Some of Britain’s best-known shopping centres may be forced to close after their owner warned that it would fall into administration unless it could agree terms with lenders.
Intu Properties, which owns the Trafford Centre in Manchester, the Metrocentre in Gateshead and Lakeside in Essex, said yesterday that it had appointed KPMG to “contingency plan” for an adminstration as it battles to agree a deal with lenders by a deadline on Friday.
The company said that its shopping centres could have to close for a period if it went into administration. A rescue buyer could be found eventually for the individual shopping centres if Intu falls, but the collapse of the company would put their future in doubt and thousands of jobs at risk.
Intu employs about 2,500 people and owns 17 centres. It has been caught out because it amassed £4.5 billion of debts before Covid-19, when retailers were already struggling to keep up with rents because of online competition, high business rates and rising wage costs. The pandemic has exacerbated a decline in rental income and valuations.
Analysts have predicted that perhaps only 10 per cent of retailers in Britain will pay their rent in full at June’s quarter payday tomorrow.
The drop in rental income and a slump in the value of its properties mean that Intu is on course to breach further debt covenants at the end of this month. Some of Intu’s borrowing is at a corporate level. It also has substantial debts held at an individual asset level, which are likely to be breached as rental income and valuations fall.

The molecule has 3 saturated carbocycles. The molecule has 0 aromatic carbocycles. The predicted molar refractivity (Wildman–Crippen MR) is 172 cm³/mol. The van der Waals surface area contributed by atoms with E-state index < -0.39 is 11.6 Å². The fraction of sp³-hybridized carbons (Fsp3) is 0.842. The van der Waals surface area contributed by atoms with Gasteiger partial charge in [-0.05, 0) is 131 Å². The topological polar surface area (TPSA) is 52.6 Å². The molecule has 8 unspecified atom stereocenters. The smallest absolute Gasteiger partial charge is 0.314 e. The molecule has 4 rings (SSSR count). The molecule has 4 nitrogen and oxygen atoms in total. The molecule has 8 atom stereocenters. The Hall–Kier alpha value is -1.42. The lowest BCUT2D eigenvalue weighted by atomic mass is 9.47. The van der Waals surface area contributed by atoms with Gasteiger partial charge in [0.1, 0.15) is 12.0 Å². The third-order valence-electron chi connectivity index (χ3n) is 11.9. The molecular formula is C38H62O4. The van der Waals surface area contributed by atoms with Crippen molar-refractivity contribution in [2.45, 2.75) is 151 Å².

Intu is seeking a standstill agreement on its debt and is in emergency talks with banks behind its £600 million revolving credit facility, which include HSBC, Barclays and UBS.
The company said that some lenders were pushing for a standstill agreement lasting for less than 18 months. Creditors at an individual asset level are also arguing over the extent and basis to which they will share in any future valuation recovery.
Some of Intu’s centres have cash trapped under their financing arrangements, which could restrict the group’s ability to pay for staff and services at each of the centres. Directors of the subsidiary companies that hold the assets and creditors to those assets may have to agree to inject cash to keep the centres open.
If Intu falls into administration, they would have to agree to pay KPMG or risk having to close the centres, the landlord warned.
Intu said yesterday: “This all remains subject to further negotiations, with no certainty as to whether Intu will achieve a standstill or on what terms or for what duration. Further announcements will be made as appropriate.”
Shares in Intu, which were changing hands for about 400p in early 2011, are now struggling at less than 5p, giving the company a market capitalisation of only £59.6 million. They closed closed down ¼p, or 4.6 per cent, at 4½p yesterday.